The plans would see the number of peers cut to three hundred eighty percent of whom would be elected using proportional representation to sit for a single fifteen year term, with, if all goes to plan, the first elections taking place in 2015. Mindful of the lower case conservatism of his fellow parliamentarians Mr Clegg promised that the changes would be brought about through ‘evolution not revolution’, but affirmed that ‘in a modern democracy it is important that those who make the laws of the land should be elected by those to whom the laws apply.’

Noble sentiments put, as ever with Cleggy, in the turgid prose of a middle manager addressing an audience of bored sales reps. Even though they are far from revolutionary the proposals have attracted strong opposition from across the political spectrum.

Labour, who support a fully elected second chamber criticised the plans to retain a small, but not insignificantly so, number of appointed members. Shadow Justice Secretary Sadiq Kahn suggested that reforming the Lords would fail unless the government avoided the ‘rushed and piece-meal approach that has characterised their constitutional reforms so far.’

Several Tory back benchers also trained their fire on the reform plans with Andrew Turner accusing the Deputy Prime Minister of pursuing a ‘private obsession’ when the country faced far more serious problems; Bernard Jenkins said the plans to reform the Lords were ‘yet another tatty road show brought to us by the same people who thought the British people wanted AV.’

Baroness Boothroyd, a former speaker of the House of Commons struck a more reasoned note, questioning whether the Commons could maintain its traditional primacy if both houses were to be elected and whether an elected second chamber would be as effective in scrutinising legislation put before it.

Speaking for the Electoral Reform Society Kate Ghose said that it would take considerable strength of will to finally push through reforms that politicians have been talking about for more than a century without ever turning talk into meaningful action. It was, she said, possible to ‘break the deadlock, but it will require concerted action from all parties to bring this medieval chamber up to date.’

As one of those people who thinks the British people really do want AV, but were frightened out of voting for it by the hysterical scaremongering of the ‘No’ campaign I should be jumping for joy that the Lords are going to be reformed, not least because if the new chamber can be elected using PR without the sky falling in it might reopen the debate about wider electoral reform; but I’m not.

This is largely because I fear that this plan is being set up to fail, and not just because poor unpopular ‘nobody agrees with Nick’ Clegg has been put in charge. The details of the proposals simply fail to add up to anything like meaningful reform.

Why, for example, will the new peers (or Senators maybe) sit for a single fifteen year term. Harold Wilson famously said that a week is a long time in politics, which must make fifteen years an eternity; seriously, the only thing that keeps lazy or inept MPs keen is the fear of losing their seats. Electing someone for a single term the length of a respectable parliamentary career is hardly going to encourage diligence.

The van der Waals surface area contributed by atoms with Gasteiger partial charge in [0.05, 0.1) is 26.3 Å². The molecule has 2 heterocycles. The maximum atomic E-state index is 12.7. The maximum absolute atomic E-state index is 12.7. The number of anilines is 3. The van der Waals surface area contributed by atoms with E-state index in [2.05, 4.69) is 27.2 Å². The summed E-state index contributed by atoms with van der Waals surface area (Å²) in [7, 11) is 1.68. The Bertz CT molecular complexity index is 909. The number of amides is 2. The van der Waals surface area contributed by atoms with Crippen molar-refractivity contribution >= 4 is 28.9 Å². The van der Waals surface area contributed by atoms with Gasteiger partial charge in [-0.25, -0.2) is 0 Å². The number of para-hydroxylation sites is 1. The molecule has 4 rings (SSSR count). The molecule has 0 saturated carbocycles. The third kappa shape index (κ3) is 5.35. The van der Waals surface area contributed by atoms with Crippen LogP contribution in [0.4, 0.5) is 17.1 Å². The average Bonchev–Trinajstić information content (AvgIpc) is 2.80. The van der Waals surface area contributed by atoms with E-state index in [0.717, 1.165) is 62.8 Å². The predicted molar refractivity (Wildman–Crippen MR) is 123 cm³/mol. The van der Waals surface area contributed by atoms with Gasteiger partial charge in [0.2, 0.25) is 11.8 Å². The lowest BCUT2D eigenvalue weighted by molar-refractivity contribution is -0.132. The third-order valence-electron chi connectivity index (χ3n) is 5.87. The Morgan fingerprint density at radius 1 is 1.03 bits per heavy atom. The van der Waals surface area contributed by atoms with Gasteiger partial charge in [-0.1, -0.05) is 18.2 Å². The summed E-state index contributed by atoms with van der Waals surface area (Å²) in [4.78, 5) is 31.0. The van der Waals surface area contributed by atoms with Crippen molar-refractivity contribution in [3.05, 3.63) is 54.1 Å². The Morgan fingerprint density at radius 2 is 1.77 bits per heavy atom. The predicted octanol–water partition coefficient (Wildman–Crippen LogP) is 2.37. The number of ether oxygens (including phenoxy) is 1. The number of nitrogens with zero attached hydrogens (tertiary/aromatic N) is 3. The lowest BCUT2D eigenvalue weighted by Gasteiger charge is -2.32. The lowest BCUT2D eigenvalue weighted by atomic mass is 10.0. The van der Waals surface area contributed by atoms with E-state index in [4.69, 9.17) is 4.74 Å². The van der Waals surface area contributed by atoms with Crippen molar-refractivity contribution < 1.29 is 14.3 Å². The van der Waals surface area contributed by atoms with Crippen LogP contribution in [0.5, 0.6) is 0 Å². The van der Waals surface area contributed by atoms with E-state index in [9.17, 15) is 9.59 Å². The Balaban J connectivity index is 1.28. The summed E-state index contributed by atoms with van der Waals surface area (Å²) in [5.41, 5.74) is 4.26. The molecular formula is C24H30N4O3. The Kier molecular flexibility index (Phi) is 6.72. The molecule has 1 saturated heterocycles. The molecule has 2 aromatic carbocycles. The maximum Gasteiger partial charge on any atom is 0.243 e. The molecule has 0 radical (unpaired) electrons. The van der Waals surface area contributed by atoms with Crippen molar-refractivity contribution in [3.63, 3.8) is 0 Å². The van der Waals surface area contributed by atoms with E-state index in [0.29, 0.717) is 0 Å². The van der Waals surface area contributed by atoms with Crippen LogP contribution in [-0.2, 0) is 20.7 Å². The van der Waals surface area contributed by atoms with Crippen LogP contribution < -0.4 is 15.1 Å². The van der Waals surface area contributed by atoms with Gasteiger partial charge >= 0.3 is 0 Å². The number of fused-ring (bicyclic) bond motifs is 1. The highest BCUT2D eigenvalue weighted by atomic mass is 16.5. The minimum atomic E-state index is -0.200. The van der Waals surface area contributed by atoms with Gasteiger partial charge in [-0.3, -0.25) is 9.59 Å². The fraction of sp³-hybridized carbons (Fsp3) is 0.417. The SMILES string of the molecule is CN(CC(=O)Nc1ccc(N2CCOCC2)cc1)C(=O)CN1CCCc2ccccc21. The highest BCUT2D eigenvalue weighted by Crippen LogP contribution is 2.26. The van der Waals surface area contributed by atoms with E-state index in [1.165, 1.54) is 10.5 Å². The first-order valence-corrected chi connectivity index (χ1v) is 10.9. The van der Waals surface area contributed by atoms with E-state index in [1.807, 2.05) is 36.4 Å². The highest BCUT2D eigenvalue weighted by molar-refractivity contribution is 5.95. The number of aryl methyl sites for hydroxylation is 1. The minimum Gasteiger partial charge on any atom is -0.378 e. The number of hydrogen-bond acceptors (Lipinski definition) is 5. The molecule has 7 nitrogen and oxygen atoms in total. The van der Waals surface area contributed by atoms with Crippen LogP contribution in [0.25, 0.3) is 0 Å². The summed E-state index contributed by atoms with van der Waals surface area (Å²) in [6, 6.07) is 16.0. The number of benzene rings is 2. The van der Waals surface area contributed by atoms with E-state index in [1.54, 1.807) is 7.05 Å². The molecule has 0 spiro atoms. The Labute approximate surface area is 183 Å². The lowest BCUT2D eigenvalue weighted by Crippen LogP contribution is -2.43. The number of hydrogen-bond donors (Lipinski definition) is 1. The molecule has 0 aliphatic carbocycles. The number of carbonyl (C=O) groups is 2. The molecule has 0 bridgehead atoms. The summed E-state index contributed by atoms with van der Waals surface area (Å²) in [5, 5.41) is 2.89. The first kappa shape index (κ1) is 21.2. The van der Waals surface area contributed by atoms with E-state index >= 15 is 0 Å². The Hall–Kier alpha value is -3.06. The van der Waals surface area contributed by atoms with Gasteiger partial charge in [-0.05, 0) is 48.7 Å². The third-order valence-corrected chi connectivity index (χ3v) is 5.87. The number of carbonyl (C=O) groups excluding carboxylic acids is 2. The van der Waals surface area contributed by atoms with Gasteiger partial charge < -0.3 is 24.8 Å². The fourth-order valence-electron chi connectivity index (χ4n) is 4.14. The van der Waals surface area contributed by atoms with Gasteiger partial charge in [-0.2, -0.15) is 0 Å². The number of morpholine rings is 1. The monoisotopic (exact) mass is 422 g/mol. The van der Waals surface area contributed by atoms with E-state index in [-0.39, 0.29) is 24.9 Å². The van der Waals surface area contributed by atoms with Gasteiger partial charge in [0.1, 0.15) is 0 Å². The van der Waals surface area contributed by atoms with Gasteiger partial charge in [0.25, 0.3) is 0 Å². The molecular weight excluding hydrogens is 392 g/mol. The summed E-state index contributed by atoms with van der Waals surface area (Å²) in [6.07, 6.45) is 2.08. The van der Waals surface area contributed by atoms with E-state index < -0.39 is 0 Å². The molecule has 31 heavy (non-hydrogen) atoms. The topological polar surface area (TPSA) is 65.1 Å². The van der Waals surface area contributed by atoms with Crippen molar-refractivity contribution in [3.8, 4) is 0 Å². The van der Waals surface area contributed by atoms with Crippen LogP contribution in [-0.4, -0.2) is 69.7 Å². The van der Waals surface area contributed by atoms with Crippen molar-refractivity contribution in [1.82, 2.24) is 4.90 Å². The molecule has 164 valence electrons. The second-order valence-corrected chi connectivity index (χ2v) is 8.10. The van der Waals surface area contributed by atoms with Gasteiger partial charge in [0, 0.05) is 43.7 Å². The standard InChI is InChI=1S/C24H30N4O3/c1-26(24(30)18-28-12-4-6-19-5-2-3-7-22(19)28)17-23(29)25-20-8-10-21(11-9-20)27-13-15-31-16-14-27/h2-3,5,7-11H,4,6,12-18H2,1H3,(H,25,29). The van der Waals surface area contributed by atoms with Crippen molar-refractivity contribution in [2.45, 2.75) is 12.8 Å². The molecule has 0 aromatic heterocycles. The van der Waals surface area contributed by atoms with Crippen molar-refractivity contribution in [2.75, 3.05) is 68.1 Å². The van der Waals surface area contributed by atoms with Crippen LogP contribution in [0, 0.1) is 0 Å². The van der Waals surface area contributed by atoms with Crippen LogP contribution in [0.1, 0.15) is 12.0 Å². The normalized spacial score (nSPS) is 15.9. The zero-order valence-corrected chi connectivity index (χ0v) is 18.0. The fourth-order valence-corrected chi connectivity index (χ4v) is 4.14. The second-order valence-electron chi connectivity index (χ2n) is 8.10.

There is also the small matter of just who will be selected to stand for election to the new second chamber. Leave it to the three main political parties and you can expect to see the same parade of place puddings adept at attracting political patronage but ignorant about life outside the bubble on the red benches as you currently find on the green. The Lords as it stands may be too large and decidedly anachronistic, but many of its members have shown themselves to be independent minded and unwilling to be cowed by the Whips Office.

Perhaps the most worrying aspect though is the plan to continue appointing twenty percent of the second chamber. This goes way beyond the well meaning but muddle headed idea of giving faith leaders a free pass into the legislature and smacks unpleasantly of manipulation. The creation of enough compliant servants of the establishment to if not swing awkward votes than at least cause enough of a delay to frustrate any kind of rebellion.

The way Westminster works needs to change and to do so rapidly, compared to the devolved parliaments in Edinburgh and Cardiff the House of Commons looks increasingly like a cosy, complacent gentleman’s club mired in corruption and arcane rituals. The nation’s parliament has to be representative of the people it governs, the way they look, meaning fewer middle aged white men who went to public school and more women and members of the BME community. It has to represent how the people think and feel too; meaning we need more people in parliament for whom politics is the second act of a full and engaged life.

None of these much needed changes will, I fear, be brought about by the slate of timid reforms on offer here. To be meaningful reform has to be radical and what is being offered at the moment just isn’t.

Sunday, 15 May 2011

RIP Cup Final Saturday- and with it much of working class culture.

This week I had better start by apologising for departing, partly, from political concerns and writing instead about the cup final, in which my team, Stoke City, played yesterday afternoon.

It had taken them one hundred and forty eight years of if not hurt then certainly considerable frustration to get there, but it was more than worth it on the day. Even if, as things turned out the millionaires of Manchester City took the trophy home and the nation’s sports writers set about trying to ring the changes on the ‘plucky Stoke fall at the final hurdle’ line they’ve been running for years.

The pleasure of getting to star in the big set piece event of British football was dampened down more than a little though by the realisation that these days the cup final is less of a big deal than it used to be. For a start the game had been moved from its usual date to accommodate the Champions League final due to be played at Wembley in a couple of weeks time and crushed into the fixture list along with eight Premier League games.